Last week, Congress took steps to safeguard the economy with a major stimulus bill that puts cash in the hands of Americans. Now, having ameliorated the economic crisis for the time being, it’s time for Congress to address the coming political crisis, as governors have already begun to do. National elections are seven months away, and Congress needs to ensure they can be conducted securely and safely.
Policymakers must act quickly and decisively so voters don’t need to choose between protecting their health and exercising their civic duty. A new white paper for the Unite America Institute makes the case that the primary solution is expanding a secure option for voting at home.
In some states, voters an need excuse to request an absentee ballot. In others, they can freely opt-in to receiving mailed ballots permanently, or are automatically sent one. In the 17 states that currently require an excuse, legislators and executive branch officials should work quickly either to make the current pandemic a valid excuse, or to upgrade to a no-excuse-required policy, as Indiana and West Virginia have done.
At the same time, states must invest in the election infrastructure and training necessary to meet the forthcoming increase in demand. When implementing vote-by-mail systems, policymakers have a number of design choices to provide safe, secure, cost-effective elections. Security mechanisms like signature verification protect the integrity of vote-by-mail elections. In-person voting locations should be maintained, and voters should be able to drop off ballots at other secure locations that allow them to maintain social distance. To limit human error, optical scanners should count the ballots, and a risk-limiting audit should be used to verify election results.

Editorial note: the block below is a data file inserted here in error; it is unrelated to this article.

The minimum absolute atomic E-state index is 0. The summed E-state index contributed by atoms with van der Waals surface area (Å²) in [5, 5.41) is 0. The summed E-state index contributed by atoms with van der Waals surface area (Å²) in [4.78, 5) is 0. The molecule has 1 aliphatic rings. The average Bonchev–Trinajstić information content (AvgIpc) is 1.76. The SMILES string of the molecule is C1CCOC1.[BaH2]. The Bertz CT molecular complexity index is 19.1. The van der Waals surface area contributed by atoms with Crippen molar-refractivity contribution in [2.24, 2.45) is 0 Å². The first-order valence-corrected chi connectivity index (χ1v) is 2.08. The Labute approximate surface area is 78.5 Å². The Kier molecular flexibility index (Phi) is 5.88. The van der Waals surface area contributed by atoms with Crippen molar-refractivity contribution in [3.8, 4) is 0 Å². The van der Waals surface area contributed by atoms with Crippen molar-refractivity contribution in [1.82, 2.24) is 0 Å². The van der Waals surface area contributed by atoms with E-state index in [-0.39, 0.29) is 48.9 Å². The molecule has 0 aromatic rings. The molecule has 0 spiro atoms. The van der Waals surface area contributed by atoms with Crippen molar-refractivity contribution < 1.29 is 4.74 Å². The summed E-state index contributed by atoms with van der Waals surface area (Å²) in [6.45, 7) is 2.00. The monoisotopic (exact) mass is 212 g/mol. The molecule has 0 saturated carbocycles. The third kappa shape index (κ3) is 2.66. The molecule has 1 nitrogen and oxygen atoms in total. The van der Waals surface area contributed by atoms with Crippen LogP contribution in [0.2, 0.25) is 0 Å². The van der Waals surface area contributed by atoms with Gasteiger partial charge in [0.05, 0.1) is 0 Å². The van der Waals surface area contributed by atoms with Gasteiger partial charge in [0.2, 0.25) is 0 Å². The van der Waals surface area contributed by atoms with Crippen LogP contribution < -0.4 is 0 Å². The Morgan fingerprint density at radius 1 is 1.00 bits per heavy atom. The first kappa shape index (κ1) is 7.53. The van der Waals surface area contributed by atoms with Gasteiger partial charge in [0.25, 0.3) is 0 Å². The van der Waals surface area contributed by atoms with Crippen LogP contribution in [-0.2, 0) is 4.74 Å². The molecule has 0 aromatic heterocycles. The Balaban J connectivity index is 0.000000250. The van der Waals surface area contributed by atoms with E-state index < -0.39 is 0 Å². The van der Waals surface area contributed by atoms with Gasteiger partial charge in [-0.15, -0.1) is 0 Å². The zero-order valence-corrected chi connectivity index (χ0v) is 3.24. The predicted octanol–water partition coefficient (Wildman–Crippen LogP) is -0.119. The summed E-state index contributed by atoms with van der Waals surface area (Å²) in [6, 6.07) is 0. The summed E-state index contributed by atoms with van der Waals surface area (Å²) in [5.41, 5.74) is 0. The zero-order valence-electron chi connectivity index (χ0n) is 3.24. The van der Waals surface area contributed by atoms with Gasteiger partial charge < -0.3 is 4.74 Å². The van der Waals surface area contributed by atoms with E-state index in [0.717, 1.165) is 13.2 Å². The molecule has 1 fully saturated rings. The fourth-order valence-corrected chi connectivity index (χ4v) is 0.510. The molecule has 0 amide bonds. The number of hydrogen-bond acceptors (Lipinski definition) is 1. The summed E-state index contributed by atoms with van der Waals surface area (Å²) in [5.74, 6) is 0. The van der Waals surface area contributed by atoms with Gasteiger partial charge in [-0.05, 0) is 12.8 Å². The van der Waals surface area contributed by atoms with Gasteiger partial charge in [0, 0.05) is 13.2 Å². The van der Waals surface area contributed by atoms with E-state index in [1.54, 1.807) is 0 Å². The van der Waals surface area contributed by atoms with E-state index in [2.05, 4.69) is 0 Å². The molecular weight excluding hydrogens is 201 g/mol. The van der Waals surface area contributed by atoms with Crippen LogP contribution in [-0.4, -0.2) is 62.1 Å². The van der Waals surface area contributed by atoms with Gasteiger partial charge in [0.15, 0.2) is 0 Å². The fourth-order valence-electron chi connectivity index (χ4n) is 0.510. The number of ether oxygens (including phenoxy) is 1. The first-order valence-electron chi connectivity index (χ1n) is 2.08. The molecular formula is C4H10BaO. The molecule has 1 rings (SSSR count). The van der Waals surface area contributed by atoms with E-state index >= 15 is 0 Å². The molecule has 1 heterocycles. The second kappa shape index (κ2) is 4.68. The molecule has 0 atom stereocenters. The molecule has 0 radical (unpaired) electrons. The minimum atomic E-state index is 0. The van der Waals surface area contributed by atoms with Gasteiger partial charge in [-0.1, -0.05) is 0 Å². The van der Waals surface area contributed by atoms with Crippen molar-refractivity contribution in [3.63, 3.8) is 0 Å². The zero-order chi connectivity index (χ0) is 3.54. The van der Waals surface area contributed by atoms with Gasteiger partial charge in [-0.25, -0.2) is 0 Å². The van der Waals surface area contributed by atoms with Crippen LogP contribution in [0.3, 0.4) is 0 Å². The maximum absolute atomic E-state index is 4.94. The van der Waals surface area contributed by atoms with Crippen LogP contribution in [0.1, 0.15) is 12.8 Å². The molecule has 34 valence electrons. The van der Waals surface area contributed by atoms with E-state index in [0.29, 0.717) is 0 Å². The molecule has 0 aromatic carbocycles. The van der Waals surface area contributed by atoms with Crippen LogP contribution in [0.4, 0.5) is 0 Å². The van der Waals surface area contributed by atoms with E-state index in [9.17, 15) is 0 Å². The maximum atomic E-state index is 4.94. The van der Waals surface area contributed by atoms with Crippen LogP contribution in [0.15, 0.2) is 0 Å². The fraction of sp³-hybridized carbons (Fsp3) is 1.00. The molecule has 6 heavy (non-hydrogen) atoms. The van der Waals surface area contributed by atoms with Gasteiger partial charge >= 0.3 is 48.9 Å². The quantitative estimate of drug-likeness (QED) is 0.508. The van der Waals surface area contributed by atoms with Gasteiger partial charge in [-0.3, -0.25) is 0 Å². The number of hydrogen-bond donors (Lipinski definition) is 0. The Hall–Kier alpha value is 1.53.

To prepare such a system before November, states will rely on federal assistance for elections, which has precedent in times of crisis. In December, Congress appropriated $425 million to help states defend against foreign interference. The package President Trump signed into law last week included $400 million for the Election Assistance Commission to support states who implement vote-at-home systems. But that amount should be seen as a down payment on the estimated$2 billion needed.
Such reforms should appeal to both conservative and progressive priorities. For conservatives, voting by mail offers enhanced election security because of a strengthened paper trail. Colorado has mailed ballots to all voters since 2014, and in the three elections since, no voter fraud has been attributed to vote by mail systems. Subsequent research has found that the reform was responsible for a 3.3 percent increase in voter turnout across the board, including 2.8 percent among Democrats, 3.7 percent among Republicans, and 3.1 percent among unaffiliated voters. Vote by mail also saves taxpayer money over the long run by decreasing the need for provisional ballots and poll workers.
For progressives, the reform increases access to the ballot box for all voters, regardless of race, gender, socio-economic status, or educational attainment. Voting at home complements efforts to further enfranchise minority voters by giving them a new way to cast ballots, and it obviates voter ID laws.
If policymakers wait to reassess the coronavirus threat in the fall, it will be too late to upgrade vote-at-home systems and implement them in a way that ensures full participation and security. For less than 0.1 percent of what Congress just spent on to rescue the economy, they can – and should – rescue the general elections, too.